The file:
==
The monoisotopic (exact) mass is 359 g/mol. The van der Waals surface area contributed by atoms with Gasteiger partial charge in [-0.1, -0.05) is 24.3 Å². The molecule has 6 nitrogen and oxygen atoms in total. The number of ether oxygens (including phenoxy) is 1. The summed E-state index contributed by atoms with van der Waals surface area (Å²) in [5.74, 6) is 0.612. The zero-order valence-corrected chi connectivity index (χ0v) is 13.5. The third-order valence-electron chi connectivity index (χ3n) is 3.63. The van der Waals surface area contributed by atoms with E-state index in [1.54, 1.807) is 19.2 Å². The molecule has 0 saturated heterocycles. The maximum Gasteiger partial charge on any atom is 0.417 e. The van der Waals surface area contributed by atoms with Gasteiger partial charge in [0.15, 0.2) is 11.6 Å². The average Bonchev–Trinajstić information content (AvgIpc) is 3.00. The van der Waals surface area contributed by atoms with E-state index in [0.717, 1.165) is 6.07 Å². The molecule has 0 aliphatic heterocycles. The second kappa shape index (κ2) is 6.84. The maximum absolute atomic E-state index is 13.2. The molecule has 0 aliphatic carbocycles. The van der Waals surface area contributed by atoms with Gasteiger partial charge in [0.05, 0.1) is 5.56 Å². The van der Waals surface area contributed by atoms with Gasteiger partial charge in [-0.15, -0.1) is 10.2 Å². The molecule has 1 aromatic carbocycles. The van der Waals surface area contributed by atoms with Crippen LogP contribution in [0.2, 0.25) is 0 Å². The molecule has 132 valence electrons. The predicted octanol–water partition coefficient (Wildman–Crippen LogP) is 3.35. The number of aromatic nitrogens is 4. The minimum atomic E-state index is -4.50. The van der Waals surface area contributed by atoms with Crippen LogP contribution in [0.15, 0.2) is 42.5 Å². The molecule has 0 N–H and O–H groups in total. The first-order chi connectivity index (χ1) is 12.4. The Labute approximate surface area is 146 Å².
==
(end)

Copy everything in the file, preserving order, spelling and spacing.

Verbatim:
The monoisotopic (exact) mass is 359 g/mol. The van der Waals surface area contributed by atoms with Gasteiger partial charge in [-0.1, -0.05) is 24.3 Å². The molecule has 6 nitrogen and oxygen atoms in total. The number of ether oxygens (including phenoxy) is 1. The summed E-state index contributed by atoms with van der Waals surface area (Å²) in [5.74, 6) is 0.612. The zero-order valence-corrected chi connectivity index (χ0v) is 13.5. The third-order valence-electron chi connectivity index (χ3n) is 3.63. The van der Waals surface area contributed by atoms with E-state index in [1.54, 1.807) is 19.2 Å². The molecule has 0 saturated heterocycles. The maximum Gasteiger partial charge on any atom is 0.417 e. The van der Waals surface area contributed by atoms with Gasteiger partial charge in [0.15, 0.2) is 11.6 Å². The average Bonchev–Trinajstić information content (AvgIpc) is 3.00. The van der Waals surface area contributed by atoms with E-state index in [0.717, 1.165) is 6.07 Å². The molecule has 0 aliphatic heterocycles. The second kappa shape index (κ2) is 6.84. The maximum absolute atomic E-state index is 13.2. The molecule has 0 aliphatic carbocycles. The van der Waals surface area contributed by atoms with Gasteiger partial charge in [0.05, 0.1) is 5.56 Å². The van der Waals surface area contributed by atoms with Gasteiger partial charge in [-0.15, -0.1) is 10.2 Å². The molecule has 1 aromatic carbocycles. The van der Waals surface area contributed by atoms with Crippen LogP contribution in [0.2, 0.25) is 0 Å². The molecule has 132 valence electrons. The predicted octanol–water partition coefficient (Wildman–Crippen LogP) is 3.35. The number of aromatic nitrogens is 4. The minimum atomic E-state index is -4.50. The van der Waals surface area contributed by atoms with Crippen LogP contribution in [0.15, 0.2) is 42.5 Å². The molecule has 0 N–H and O–H groups in total. The first-order chi connectivity index (χ1) is 12.4. The Labute approximate surface area is 146 Å².